United Kingdom: The Orwellian Olympic spirit
20 July 2012
The New York Times
As the world’s athletes get ready for the start of the Olympic Games on July 27, Londoners are griping about huge traffic and public transport delays, and a massive, hectoring security presence.
While the world’s athletes limber up at the Olympic Park, Londoners are practicing some of their own favorite sports: complaining, expecting the worst and cursing the authorities.
Asked “What do you feel about the Olympics?” the other day, a random sampling of people here gave answers that included bitter laughter; the words “fiasco,” “disaster” and “police state”; and detailed explanations of how they usually get to work, how that is no longer possible and how very unhappy that makes them.
“At the end of the day, it’s a pain in the backside,” Steve Rogers, a construction site manager, said as he puffed on a cigarette near Victoria station the other day. Particularly painful, he said, were the subway plans (“absolute shambles”), the road closings (“complete nightmare”) and the fact that instead of creating construction jobs for Britons, the Olympics had provided work for “a bunch of Lithuanians, Romanians and Czechs.”
Even in the best of times, whinging, as Britons call the persistent low-grade grousing that is their default response to life’s challenges, is part of the national condition – as integral to the country’s character as its Eeyoreish attitude toward the weather (“Start Planning for Floods,” The Daily Mail advised recently).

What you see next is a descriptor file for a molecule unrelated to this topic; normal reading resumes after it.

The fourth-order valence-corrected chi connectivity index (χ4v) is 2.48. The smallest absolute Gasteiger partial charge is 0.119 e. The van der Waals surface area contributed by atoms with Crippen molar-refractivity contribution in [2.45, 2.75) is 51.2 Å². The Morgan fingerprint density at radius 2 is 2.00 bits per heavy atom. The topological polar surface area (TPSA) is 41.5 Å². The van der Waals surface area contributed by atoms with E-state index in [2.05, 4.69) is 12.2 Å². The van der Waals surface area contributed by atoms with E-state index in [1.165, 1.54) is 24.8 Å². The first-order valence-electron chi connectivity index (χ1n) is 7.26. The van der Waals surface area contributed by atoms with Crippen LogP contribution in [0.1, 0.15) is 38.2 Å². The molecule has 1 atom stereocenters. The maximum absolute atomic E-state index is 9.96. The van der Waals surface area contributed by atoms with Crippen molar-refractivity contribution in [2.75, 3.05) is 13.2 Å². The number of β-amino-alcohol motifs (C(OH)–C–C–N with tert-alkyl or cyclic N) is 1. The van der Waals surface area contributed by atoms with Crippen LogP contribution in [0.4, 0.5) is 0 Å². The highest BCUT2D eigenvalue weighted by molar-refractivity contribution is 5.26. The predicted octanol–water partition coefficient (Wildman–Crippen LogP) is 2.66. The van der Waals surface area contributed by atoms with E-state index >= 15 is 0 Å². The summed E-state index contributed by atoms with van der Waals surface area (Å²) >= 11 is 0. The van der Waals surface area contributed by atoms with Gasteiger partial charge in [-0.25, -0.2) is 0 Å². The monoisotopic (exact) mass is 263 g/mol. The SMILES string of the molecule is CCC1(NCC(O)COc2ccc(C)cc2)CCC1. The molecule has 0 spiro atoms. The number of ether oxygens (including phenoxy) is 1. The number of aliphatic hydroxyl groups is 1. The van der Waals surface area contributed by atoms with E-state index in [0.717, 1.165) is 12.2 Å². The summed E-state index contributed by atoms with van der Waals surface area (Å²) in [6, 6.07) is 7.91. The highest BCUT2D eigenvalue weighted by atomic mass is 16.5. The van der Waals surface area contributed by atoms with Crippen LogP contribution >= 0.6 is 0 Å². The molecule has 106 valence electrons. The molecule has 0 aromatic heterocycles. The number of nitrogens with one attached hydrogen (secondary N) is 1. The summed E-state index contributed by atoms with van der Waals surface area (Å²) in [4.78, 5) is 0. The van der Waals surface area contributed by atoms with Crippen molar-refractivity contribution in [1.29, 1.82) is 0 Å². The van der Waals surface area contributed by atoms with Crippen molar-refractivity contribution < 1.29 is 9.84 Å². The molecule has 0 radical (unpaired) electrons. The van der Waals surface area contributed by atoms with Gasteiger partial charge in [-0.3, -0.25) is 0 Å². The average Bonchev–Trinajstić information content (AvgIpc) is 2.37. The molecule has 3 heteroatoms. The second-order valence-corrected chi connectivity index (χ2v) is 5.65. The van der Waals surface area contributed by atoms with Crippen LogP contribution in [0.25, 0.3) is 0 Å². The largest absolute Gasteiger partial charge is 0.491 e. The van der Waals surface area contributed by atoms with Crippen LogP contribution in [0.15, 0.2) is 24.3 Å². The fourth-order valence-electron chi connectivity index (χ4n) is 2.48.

But even allowing for the traditional exaggeration, this degree of distress has a different tone to it.
“We’re looking at something above and beyond the solace and comfort that the British seek in gentle moaning,” said Dan Hancox, 31, a freelance writer. “The Olympics is actively antagonizing people.”
On Twitter, Mr. Hancox said that for Londoners, “it’s as if someone else is throwing a party in our house, with a huge entry fee, and we’re all locked in the basement.”
“The traffic infrastructure has shut down to the point where we’re being prepared for a military conflict,” he said in an interview. “They’re telling businesses to stockpile goods, advising people to stay at home, don’t go anywhere, don’t travel on the tube, stay on your sofa – it’s like it’s for your own safety. We have an army on the streets. We’re being put on a war footing, and it’s not something, after 60 years of peacetime, that the British people are comfortable with.”